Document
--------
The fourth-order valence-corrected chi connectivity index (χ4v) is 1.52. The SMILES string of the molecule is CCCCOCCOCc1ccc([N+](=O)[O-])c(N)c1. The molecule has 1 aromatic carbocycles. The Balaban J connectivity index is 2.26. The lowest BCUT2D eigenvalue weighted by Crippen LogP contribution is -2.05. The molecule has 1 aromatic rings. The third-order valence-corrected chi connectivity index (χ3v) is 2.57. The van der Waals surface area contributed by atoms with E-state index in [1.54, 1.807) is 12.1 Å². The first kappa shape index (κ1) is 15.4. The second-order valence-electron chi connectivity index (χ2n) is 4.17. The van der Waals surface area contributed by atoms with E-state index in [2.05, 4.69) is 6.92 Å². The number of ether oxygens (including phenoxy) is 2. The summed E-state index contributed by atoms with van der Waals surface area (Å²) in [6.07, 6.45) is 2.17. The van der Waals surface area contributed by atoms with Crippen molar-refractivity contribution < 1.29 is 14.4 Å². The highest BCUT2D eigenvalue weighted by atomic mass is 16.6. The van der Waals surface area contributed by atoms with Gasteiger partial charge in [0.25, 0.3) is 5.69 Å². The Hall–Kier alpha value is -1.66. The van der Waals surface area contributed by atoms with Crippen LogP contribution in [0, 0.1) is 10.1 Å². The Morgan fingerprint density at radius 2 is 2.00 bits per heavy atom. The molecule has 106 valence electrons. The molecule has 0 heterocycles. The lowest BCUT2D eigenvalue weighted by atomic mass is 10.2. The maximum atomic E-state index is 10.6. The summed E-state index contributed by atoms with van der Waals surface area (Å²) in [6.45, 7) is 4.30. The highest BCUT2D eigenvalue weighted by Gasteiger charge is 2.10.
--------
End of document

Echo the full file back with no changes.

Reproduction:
The fourth-order valence-corrected chi connectivity index (χ4v) is 1.52. The SMILES string of the molecule is CCCCOCCOCc1ccc([N+](=O)[O-])c(N)c1. The molecule has 1 aromatic carbocycles. The Balaban J connectivity index is 2.26. The lowest BCUT2D eigenvalue weighted by Crippen LogP contribution is -2.05. The molecule has 1 aromatic rings. The third-order valence-corrected chi connectivity index (χ3v) is 2.57. The van der Waals surface area contributed by atoms with E-state index in [1.54, 1.807) is 12.1 Å². The first kappa shape index (κ1) is 15.4. The second-order valence-electron chi connectivity index (χ2n) is 4.17. The van der Waals surface area contributed by atoms with E-state index in [2.05, 4.69) is 6.92 Å². The number of ether oxygens (including phenoxy) is 2. The summed E-state index contributed by atoms with van der Waals surface area (Å²) in [6.07, 6.45) is 2.17. The van der Waals surface area contributed by atoms with Crippen molar-refractivity contribution < 1.29 is 14.4 Å². The highest BCUT2D eigenvalue weighted by atomic mass is 16.6. The van der Waals surface area contributed by atoms with Gasteiger partial charge in [0.25, 0.3) is 5.69 Å². The Hall–Kier alpha value is -1.66. The van der Waals surface area contributed by atoms with Crippen LogP contribution in [0, 0.1) is 10.1 Å². The Morgan fingerprint density at radius 2 is 2.00 bits per heavy atom. The molecule has 106 valence electrons. The molecule has 0 heterocycles. The lowest BCUT2D eigenvalue weighted by atomic mass is 10.2. The maximum atomic E-state index is 10.6. The summed E-state index contributed by atoms with van der Waals surface area (Å²) in [6.45, 7) is 4.30. The highest BCUT2D eigenvalue weighted by Gasteiger charge is 2.10.